Your Social Security Checks Will Probably Be Lower Than Expected. Here Are 3 Reasons Why.

If you are planning on Social Security playing an important role in supporting you in retirement, you need to know the truth about what these benefit checks can do for you.

While Social Security can help support you, there’s a very good chance you will end up getting less money from this program than you might expect. Here are three reasons why that’s the case.

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1. Social Security only replaces 40% of pre-retirement income

One of the biggest reasons you may be surprised by your benefit check is because you may be expecting it to replace a larger portion of your income than it’s designed to.

It’s a common misconception that Social Security is supposed to offer enough money for retirees to live on. That is definitely not the case. It’s only designed to replace around 40% of pre-retirement earnings. Since you need about 80% to 90% to avoid a major decline in quality of life, the rest of the money is supposed to come from other sources.

When Social Security was first created, many people had guaranteed pensions from employers. These pensions would combine with Social Security and savings to provide a comfortable retirement. Most people don’t have pensions offering reliable lifetime income in today’s day and age. So, instead, plenty of savings is needed to supplement Social Security.

It’s important to make sure your retirement goals are set with the plan for your 401(k) and other investment accounts to replace about 40% of your pre-retirement earnings while maintaining a safe withdrawal rate (usually around 4% or less).

2. Benefit cuts could be coming

There’s another reason why you may be unpleasantly surprised about your Social Security benefit. Cuts could be on the horizon.

Social Security’s trust fund is expected to run dry around 2033, which would mean benefits could be paid only out of current revenue collected. There’d only be enough money to pay about 77% of promised benefits if that happens.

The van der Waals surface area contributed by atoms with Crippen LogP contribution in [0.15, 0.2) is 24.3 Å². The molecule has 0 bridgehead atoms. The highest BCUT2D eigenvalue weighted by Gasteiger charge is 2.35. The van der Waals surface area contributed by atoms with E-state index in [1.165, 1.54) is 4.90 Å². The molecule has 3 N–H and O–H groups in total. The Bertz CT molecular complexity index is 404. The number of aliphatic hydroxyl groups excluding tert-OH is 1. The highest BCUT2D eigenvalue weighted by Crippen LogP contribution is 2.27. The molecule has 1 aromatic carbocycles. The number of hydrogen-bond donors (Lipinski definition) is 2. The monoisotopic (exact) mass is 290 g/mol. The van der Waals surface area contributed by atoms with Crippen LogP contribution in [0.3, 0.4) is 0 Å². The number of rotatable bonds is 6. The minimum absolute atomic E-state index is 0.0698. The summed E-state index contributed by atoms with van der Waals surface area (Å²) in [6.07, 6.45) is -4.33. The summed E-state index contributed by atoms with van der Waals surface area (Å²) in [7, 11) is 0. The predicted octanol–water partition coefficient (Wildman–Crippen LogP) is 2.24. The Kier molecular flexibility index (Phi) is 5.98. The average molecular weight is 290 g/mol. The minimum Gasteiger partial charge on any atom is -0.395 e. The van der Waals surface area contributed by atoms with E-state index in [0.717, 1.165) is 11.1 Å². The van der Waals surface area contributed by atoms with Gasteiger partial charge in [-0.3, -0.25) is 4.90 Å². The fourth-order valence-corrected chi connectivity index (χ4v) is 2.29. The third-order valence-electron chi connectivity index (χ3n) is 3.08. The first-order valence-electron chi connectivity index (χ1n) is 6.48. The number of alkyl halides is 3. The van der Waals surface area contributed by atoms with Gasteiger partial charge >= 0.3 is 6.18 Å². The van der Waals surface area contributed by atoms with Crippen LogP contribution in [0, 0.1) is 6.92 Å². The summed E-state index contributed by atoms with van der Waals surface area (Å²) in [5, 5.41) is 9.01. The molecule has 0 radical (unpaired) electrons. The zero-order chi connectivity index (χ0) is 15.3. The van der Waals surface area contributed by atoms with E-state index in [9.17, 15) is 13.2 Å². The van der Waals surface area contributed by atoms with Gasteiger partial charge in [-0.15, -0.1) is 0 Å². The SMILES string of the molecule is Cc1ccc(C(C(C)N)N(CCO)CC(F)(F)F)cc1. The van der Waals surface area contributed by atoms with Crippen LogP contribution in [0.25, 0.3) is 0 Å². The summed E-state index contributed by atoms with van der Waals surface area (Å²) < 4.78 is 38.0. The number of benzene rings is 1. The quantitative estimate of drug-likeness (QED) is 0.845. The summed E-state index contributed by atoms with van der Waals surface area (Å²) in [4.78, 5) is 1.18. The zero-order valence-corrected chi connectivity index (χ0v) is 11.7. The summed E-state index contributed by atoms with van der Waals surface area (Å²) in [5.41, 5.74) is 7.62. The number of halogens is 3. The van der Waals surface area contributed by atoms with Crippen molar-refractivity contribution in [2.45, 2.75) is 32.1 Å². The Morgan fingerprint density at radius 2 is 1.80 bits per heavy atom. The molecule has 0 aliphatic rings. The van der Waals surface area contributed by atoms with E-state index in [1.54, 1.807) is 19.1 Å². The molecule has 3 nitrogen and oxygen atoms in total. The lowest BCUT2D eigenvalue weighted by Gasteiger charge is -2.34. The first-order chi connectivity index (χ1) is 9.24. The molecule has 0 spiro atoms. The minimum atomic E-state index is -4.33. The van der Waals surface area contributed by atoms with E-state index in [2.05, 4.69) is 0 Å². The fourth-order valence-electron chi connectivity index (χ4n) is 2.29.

Congress could, and probably will, take some kind of action to stop this. But that will probably involve reforms to Social Security that reduce the benefits you receive. The last reforms, back in 1983, raised full retirement age so retirees either had to wait longer to retire with their standard benefit or face early filing penalties that reduced the amount they got each month.

You can’t predict exactly what cuts will happen, but it’s reasonable to assume that you may not get the full amount of money you’ve been promised.

3. You may have to claim your benefits sooner than planned

Finally, the last big reason you could find yourself with a smaller-than-anticipated Social Security check is because you may have to claim your payments earlier than you’d hoped.

If you’re planning to wait to retire until full retirement age, or even longer, to claim your Social Security checks, you could face an unpleasant surprise if health, family, or employment issues force you to stop working sooner than anticipated.

If you can’t afford to retire without Social Security, claiming benefits could be the only option — and that could mean getting hit with early filing penalties or giving up the chance to increase your payment by earning delayed retirement credits. Missing out on credits that raise your check after full retirement age, or reducing your standard benefit by claiming ahead of FRA, could both leave you with a lower Social Security payment than you’d hoped for.

For all of these reasons, it’s a good idea to set your savings goals based on getting the minimum Social Security benefits available to you (the amount you’d be entitled to if you claimed at age 62). If you end up with more benefits than anticipated, then you’ll just have extra money, which is a much better position to be in than having too little.

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Your Social Security Checks Will Probably Be Lower Than Expected. Here Are 3 Reasons Why. was originally published by The Motley Fool